The powerlifting mom and dad: knowing your child’s innate strength

My only daughter was a sort of lab rat for me. Don’t get me wrong: I love her. But I was young, my head was full of theories about psycho-motor development and I was determined to break with all conservative ideas about child care. A whole new world of possibilities lay ahead and no blueprint available.

She was a few weeks old and I spread a quilt over the living room’s carpet and lay her there. No boundaries between her and the Big Unknown.  Soon I found out I was unprepared for her discoveries. She was less than three months old and I found her hanging from the leg hole in her baby buggy. I have no idea how this happened while I went to the kitchen grab something for a few minutes.

“I’ve killed my baby!”

No, I hadn’t, the kid was ok, no bruises.

When she was about five months she would crawl all over the apartment on her elbows. Looked a little bit like a seal moving. That was also when she fell from her crib for the first time. I was in bed and heard a “thump” noise from her room, and then a hesitant complaining sound from her. She was sitting on the carpet, confused as she looked at me.

“I’ve killed my baby! She’ll have permanent brain damage!”

No, I didn’t and no she hasn’t. Kids have very resistant skulls. But she did pull herself up holding to the crib’s edge and then tumbled over and fell.

That is the rule, and not the exception, among babies: they can lift themselves out of cribs easily, which means they can easily handle their bodyweight.

Take a look at the pictures bellow:


Later on she used to spend most of her time outside, at the playground. The playground is a permanent calisthenics challenge where kids exert not only a lot of agility, coordination and power, but also isometric strength and maximum strength sometimes. Take a look at the playgrounds bellow:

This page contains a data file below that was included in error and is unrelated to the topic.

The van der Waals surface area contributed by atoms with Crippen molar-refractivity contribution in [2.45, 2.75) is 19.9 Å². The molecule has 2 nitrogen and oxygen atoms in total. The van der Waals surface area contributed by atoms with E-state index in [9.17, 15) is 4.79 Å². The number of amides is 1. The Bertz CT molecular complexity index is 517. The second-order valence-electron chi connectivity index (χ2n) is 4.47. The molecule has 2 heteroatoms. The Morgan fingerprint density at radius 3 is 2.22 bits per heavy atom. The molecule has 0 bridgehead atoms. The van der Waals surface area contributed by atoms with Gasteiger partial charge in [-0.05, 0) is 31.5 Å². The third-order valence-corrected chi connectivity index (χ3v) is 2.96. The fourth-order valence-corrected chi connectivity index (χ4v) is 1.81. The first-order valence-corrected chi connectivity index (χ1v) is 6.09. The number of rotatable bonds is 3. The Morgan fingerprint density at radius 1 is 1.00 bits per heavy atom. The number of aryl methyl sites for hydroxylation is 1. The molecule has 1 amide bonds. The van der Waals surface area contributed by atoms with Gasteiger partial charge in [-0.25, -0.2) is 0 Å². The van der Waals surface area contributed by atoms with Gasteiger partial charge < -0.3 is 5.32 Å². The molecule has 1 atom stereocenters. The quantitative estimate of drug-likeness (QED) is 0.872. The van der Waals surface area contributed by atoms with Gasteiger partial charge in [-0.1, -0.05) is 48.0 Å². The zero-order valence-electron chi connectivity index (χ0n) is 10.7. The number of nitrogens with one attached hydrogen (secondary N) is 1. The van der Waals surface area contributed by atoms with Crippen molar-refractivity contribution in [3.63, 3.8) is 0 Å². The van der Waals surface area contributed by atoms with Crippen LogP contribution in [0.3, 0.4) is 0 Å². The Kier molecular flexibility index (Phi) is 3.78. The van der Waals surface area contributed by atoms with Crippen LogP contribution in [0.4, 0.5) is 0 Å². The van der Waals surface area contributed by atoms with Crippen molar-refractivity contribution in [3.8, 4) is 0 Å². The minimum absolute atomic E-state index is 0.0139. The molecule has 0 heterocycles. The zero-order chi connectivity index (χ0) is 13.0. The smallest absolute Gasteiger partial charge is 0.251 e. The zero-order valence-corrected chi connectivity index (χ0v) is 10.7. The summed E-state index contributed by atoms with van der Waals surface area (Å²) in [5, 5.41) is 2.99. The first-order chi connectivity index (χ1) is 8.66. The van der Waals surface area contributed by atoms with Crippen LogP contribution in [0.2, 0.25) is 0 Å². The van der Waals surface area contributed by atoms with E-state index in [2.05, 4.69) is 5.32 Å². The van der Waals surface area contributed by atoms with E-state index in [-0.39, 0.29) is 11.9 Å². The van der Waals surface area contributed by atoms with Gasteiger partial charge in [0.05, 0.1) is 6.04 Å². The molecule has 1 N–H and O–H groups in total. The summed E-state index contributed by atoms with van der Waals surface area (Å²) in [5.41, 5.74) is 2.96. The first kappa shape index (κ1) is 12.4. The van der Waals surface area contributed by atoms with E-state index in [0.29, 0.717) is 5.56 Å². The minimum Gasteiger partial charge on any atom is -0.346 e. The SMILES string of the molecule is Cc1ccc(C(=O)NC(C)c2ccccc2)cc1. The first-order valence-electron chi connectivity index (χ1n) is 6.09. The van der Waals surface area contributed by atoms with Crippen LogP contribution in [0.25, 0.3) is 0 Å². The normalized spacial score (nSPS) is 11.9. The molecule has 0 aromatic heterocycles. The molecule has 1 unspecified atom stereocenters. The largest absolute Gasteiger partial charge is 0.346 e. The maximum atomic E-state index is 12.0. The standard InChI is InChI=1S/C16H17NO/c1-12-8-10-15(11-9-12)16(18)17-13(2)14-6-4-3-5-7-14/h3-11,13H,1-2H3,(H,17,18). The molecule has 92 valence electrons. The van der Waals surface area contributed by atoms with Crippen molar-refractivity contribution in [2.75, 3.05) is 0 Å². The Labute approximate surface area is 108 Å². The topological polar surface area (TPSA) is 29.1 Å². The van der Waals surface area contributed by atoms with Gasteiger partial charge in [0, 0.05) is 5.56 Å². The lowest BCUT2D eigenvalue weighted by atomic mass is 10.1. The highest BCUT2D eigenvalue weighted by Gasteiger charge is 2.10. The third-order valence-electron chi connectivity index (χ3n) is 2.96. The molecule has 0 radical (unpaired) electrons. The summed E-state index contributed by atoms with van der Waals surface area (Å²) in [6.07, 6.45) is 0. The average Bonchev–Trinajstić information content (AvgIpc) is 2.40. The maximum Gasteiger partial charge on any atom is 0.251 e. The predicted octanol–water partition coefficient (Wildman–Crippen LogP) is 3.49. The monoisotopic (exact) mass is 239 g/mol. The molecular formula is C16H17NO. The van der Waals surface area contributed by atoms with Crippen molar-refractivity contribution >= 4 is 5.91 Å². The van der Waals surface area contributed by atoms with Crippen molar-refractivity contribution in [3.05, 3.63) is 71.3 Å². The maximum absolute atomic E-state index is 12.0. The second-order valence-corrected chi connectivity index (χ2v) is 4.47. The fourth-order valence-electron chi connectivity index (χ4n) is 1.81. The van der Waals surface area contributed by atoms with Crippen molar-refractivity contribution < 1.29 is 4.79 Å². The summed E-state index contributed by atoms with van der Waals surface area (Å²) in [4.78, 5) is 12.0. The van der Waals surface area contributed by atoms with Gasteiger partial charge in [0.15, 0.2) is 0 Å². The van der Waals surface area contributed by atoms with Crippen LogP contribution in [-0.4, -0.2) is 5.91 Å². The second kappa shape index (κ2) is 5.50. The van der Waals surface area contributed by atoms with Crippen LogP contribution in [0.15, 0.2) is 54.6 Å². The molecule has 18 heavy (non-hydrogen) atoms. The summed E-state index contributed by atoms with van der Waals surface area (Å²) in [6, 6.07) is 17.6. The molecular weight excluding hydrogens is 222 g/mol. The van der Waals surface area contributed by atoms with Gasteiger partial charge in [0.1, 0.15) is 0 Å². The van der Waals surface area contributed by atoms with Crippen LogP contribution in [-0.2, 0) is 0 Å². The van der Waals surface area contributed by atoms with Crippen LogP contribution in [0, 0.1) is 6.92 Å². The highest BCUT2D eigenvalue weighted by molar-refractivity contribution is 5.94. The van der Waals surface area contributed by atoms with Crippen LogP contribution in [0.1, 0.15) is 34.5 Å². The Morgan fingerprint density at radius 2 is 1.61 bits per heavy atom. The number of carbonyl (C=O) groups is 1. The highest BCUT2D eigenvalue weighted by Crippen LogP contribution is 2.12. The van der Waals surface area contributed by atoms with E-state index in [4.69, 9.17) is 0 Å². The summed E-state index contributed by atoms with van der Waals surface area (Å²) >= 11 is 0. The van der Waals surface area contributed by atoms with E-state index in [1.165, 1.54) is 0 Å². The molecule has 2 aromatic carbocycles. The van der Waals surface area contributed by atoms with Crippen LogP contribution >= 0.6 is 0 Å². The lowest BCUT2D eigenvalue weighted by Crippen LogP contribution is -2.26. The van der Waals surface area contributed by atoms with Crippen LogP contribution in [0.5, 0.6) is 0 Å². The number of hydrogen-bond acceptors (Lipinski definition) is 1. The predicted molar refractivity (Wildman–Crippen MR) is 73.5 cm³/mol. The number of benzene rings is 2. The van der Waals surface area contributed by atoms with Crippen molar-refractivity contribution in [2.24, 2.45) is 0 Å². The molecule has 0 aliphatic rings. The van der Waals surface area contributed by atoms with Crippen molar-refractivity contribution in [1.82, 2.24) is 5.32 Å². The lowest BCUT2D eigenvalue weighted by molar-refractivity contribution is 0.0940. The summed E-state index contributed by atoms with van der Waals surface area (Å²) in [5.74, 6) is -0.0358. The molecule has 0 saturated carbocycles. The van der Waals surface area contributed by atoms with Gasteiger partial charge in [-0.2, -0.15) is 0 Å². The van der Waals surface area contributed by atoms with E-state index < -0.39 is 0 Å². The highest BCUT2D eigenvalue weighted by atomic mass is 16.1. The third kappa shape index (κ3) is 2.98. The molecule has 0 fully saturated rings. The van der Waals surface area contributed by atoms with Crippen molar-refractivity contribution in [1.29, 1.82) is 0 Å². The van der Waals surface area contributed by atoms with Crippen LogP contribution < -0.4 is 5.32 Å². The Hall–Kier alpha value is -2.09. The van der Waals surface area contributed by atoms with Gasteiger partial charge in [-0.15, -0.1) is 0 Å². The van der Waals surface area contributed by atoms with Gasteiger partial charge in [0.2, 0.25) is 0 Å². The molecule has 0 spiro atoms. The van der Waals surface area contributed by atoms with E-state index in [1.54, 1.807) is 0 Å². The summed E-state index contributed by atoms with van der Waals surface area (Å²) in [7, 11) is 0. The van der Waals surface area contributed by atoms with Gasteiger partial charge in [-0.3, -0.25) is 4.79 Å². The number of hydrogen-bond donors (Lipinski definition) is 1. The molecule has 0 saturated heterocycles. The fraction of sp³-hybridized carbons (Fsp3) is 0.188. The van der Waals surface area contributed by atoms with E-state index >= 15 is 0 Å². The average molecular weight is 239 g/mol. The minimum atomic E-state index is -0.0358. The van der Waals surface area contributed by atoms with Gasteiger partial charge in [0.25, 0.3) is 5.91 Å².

I won’t lose your precious time revising for the nth time the literature according to which resistance training for kids is perfectly safe and healthy because this is not my objective with this article. I recommend a few good books in the end for those who wish to follow that route.

My point here is that some of us are still unaware that our kids are innately strong – frequently, stronger than us and certainly stronger than all regular gym members we see every day. And some of us are still weary of allowing them into our world.

My argument is: we shouldn’t.

Their perception of us at the weight room is that we’re playing. We’re having fun. For dogs and kids, having fun is THE chief occupation. So they will not understand if they are not allowed to have fun the same way dad or mom do.

The weight room is not safe at all for kids in general – they shouldn’t be allowed in just because people are not prepared to handle their total lack of fear and the way they will approach the objects around them with different perspectives. All the objects are uncodified for a kid with non-lifting parents. So, yes, it is a dangerous environment.

But for powerlifting families, this is not the case: our kids were born and brought up aware that their parents play with those kinds of toys. The toys are familiar and they understand how “things work” in the weight room.

I am not advocating early performance training for any child. Children should be allowed to build the widest possible set of motor skills and be introduced to as many sports as possible.

However, keeping them out of our world due to some old fashioned and long discredited idea that “weight lifting is bad for their growth” may not only be illogical, uninformed but may also create a relationship problem that will sadly anticipate the inevitable estrangement they will need later on while building the foundations of their identity. You don’t want them to become teenagers that “don’t lift stupid weights like my dad does”. Let them be teenagers that won’t do the really stupid things you – and I, and everybody else – do. Let them be different by being better, and not depriving them from the one thing that you could offer them as a present for life.


William J. KraemerSteven J. Fleck. Strength Training for Young Athletes. Human Kinetics, 2005

Leave a Comment

Your email address will not be published. Required fields are marked *

Scroll to Top